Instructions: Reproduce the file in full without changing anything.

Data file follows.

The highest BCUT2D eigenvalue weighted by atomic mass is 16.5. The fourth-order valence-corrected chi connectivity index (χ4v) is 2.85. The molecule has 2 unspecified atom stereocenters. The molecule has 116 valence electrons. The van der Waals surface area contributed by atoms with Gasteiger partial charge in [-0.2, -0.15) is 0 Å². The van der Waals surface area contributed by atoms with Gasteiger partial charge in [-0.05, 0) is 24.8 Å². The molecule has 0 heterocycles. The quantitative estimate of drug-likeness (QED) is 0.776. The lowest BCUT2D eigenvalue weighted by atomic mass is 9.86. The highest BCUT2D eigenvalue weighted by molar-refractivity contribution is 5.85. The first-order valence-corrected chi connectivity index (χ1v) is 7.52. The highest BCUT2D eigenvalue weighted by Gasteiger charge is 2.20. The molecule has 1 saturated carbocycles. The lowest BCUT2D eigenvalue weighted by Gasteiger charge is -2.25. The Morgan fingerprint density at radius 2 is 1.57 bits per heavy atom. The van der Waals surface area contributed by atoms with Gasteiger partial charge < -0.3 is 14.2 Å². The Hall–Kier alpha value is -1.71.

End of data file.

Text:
The highest BCUT2D eigenvalue weighted by atomic mass is 16.5. The fourth-order valence-corrected chi connectivity index (χ4v) is 2.85. The molecule has 2 unspecified atom stereocenters. The molecule has 116 valence electrons. The van der Waals surface area contributed by atoms with Gasteiger partial charge in [-0.2, -0.15) is 0 Å². The van der Waals surface area contributed by atoms with Gasteiger partial charge in [-0.05, 0) is 24.8 Å². The molecule has 0 heterocycles. The quantitative estimate of drug-likeness (QED) is 0.776. The lowest BCUT2D eigenvalue weighted by atomic mass is 9.86. The highest BCUT2D eigenvalue weighted by molar-refractivity contribution is 5.85. The first-order valence-corrected chi connectivity index (χ1v) is 7.52. The highest BCUT2D eigenvalue weighted by Gasteiger charge is 2.20. The molecule has 1 saturated carbocycles. The lowest BCUT2D eigenvalue weighted by Gasteiger charge is -2.25. The Morgan fingerprint density at radius 2 is 1.57 bits per heavy atom. The van der Waals surface area contributed by atoms with Gasteiger partial charge < -0.3 is 14.2 Å². The Hall–Kier alpha value is -1.71.